A Bonny blithe blue: An Interview with Layla of Blue Abbaya
The blue of ‘Blue Abbaya’ is a shade apart, merging a spirit of deep inner freedom and an infectiously positive attitude. Jeddah Blog chats with Laylah of Blue Abbaya, investigating the meaning of her blue, and generally, a lot of this and that.
The blue abbaya is both a symbol and an attitude for Laylah’s blog. It’s a posture of being respectful to local traditions while setting oneself apart from the crowd through personal taste. It is one of those blogs where the author’s personality comes out very strongly. You will recognize her ‘voice’ at once, and are unlikely to confuse it with another. Your instinct will tell you to stay on the good side of this blithe but aggressively positive person. She is witty and sharp-tongued on a good day, and best to avoid on a bad day, we reckon. And her blog comes with a warning for the humorously challenged.
Reading her blog, one traverses two regions equally mysterious to many – Finland and Saudi Arabia, and her blog pierces the mystery of both lands to offer us a window into both cultures through the eyes of somebody who embodies them both to some extent.
After surviving the tragic-comical challenge of a wedding à la Saoudienne, it’s been a mildly bumpy ride, to say the least, but her Finnish hardiness has helped her keep her feet firmly on the ground. Some unavoidable, amusing and enlightening comparisons between the Finnish and the Saudi way of life, whether they emerged unconsciously as survival tactics, or as a conscious reflection about the cultural polarity she embodies, make for some delightful traipsing for the culture vulture. Scandinavian ice and deserts of Arabia are physical reliefs, but like all environment, they become landscapes of the mind at some point. In ‘Blue Abbaya’, blue is the colour of the Finnish sky, and the abbaya is a cultural norm of Saudi Arabia. In its name and its nature, the blog is defined by the richly opposed but co-existing worlds that the author is part of, and the best and worst of which peppers her real and virtual space.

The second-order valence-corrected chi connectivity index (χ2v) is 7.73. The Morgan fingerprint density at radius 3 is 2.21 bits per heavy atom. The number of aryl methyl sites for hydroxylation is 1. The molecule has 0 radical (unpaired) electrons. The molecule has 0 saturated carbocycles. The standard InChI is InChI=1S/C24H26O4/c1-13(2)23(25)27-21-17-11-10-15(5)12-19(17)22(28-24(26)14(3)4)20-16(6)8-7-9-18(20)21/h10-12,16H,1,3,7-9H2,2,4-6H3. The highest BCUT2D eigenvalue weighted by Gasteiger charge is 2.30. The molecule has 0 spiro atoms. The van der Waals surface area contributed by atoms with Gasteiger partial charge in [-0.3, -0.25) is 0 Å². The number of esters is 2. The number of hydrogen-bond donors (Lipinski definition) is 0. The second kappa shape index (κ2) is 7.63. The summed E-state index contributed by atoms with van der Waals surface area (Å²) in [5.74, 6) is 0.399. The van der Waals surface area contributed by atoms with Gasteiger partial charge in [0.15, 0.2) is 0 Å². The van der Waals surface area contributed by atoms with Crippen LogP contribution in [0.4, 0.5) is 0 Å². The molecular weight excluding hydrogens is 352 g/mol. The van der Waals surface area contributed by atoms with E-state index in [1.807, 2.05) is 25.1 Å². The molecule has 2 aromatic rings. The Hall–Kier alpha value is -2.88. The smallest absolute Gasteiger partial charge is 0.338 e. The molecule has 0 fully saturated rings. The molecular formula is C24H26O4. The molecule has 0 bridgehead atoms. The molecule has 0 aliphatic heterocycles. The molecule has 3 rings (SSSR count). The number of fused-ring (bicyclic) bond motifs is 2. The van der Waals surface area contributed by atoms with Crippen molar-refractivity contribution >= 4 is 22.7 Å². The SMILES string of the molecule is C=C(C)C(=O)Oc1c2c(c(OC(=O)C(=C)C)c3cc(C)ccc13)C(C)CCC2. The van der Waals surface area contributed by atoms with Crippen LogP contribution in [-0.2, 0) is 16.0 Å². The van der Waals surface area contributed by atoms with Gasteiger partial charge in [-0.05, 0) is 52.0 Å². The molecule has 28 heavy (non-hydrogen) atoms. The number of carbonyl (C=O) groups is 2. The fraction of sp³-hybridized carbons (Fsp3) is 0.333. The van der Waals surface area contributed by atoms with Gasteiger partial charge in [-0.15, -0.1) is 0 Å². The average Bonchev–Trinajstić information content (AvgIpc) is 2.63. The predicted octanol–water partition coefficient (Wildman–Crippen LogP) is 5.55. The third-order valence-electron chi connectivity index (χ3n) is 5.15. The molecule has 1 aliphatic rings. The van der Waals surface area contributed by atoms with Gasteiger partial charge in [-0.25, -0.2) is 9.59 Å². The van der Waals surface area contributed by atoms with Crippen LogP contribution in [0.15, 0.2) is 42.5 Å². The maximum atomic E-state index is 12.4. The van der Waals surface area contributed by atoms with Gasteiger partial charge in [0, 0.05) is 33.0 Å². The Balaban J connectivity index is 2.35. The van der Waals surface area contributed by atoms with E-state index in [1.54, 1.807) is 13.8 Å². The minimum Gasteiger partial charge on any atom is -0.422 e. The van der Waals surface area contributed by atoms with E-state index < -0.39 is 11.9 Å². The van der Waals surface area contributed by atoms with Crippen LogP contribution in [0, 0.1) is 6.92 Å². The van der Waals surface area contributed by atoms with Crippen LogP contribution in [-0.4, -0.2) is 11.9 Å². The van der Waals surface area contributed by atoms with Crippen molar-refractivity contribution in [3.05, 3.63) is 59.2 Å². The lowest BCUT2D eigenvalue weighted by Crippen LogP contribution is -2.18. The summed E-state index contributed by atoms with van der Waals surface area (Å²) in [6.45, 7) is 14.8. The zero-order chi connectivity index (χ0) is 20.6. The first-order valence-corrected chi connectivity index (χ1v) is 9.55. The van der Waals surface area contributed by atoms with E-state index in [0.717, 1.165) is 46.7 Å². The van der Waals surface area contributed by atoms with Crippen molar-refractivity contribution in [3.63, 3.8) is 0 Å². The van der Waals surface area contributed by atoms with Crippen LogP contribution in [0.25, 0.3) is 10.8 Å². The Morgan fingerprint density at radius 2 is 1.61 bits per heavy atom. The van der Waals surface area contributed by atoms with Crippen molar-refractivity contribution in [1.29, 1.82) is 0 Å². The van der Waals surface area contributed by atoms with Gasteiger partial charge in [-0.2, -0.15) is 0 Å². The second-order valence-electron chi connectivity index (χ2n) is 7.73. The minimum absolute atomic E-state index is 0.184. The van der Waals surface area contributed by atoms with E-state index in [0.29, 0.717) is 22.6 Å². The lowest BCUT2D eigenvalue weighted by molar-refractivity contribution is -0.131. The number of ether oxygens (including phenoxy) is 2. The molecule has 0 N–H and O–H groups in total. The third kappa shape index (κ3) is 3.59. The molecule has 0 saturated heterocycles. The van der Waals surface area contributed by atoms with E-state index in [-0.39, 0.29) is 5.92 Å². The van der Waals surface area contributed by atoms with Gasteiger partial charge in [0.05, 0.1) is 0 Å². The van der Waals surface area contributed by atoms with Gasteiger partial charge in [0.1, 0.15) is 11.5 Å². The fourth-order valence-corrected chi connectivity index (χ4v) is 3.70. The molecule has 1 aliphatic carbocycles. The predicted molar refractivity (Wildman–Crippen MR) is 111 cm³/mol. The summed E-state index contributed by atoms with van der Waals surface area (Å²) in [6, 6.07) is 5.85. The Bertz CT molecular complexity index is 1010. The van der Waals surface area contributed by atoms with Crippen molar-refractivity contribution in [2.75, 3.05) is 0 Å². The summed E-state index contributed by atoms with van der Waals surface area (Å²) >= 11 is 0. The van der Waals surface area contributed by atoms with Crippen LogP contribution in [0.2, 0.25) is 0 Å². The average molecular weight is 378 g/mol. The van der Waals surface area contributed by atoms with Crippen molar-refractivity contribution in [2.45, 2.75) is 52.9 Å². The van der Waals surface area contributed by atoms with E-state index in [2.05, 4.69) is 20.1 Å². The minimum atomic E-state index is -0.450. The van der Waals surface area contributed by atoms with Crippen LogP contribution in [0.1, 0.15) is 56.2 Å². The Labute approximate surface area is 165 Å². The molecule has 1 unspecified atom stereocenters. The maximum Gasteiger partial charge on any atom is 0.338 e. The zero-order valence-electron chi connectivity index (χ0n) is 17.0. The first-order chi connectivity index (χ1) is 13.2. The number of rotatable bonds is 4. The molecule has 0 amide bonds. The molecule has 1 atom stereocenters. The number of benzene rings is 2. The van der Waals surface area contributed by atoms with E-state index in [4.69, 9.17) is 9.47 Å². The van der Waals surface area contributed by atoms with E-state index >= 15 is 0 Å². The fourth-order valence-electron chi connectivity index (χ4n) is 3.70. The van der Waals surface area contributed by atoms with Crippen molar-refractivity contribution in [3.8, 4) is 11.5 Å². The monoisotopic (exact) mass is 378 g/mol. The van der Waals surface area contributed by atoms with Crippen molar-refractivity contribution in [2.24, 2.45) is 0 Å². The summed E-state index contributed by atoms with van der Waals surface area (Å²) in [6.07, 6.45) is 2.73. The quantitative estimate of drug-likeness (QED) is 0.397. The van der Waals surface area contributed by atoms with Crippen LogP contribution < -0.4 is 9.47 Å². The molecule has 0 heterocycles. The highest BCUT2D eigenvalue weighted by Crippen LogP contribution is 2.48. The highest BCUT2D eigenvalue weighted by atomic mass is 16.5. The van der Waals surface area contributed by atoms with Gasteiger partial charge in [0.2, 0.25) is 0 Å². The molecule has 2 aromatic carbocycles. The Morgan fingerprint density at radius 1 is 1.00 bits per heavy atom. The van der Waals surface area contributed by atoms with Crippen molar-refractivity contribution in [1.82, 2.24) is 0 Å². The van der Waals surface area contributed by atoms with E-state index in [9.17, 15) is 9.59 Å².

What was the blogging scene like when you started?
I haven’t been blogging for too long, and only started reading Saudi blogs back in late 2009. I only read American Bedu’s, Tara Umm Omar and Susie’s blogs back then to search for information about marrying a Saudi and the permission progress so I can’t answer this question very well sorry. Many Saudi bloggers have turned to the micro blogging site Twitter and unfortunately don’t post that often anymore.
Were you blogging since before your marriage to a Saudi?
Yes I was blogging some time before our marriage in Finland took place. We got the Saudi marriage permission around a year later.
Was blogging a means to aid your transition into the Saudi culture? To what extent did it help you in a catharsis of some negative feeling and voicing some more positive ones ?
I think I had already transitioned into the Saudi culture fairly well by that time, and part of why I started blogging was to help others in the transition. I had been here for over two years back then. Writing definitely gets stuff out of your system and off your heart and helps with frustration levels!
Your writings suggest that you made a very joyful transition from Finnish to Saudi culture. Is there something in your upbringing which is responsible for this, like a taste for foreign cultures, or a special legacy of tolerance?
I assure you my transition did not always feel joyful. But on a more serious note, yes my upbringing surely had a strong influence on how I deal with foreign cultures. My family travelled extensively since I can remember and that has definitely made me a more open-minded and flexible person. We lived in the States when I was a kid and most my friends were of various races. My father is a globe-trotter and from him I learned a sense of curiosity toward everything different from my own culture. My mother on the other hand as a psychiatrist is more of a people person and she will always engage in long talks with foreigners wherever we are. She taught me how to cope with stressful situations by always cracking up a joke, no matter how serious or horrible the situation might be. Once for example on safari we got stuck in mud in middle of Serengeti at midnight. Upon realizing the car and radio had broken down and no help was on the way with hyenas closing in on our car, she said “Well, at least we have Amarula!”
Did blogging as a platform (its anonymity and its range of reach) allow you a certain liberty to engage with people about issues that would have been impossible in a non-virtual medium, especially since Saudi remains a relatively closed society?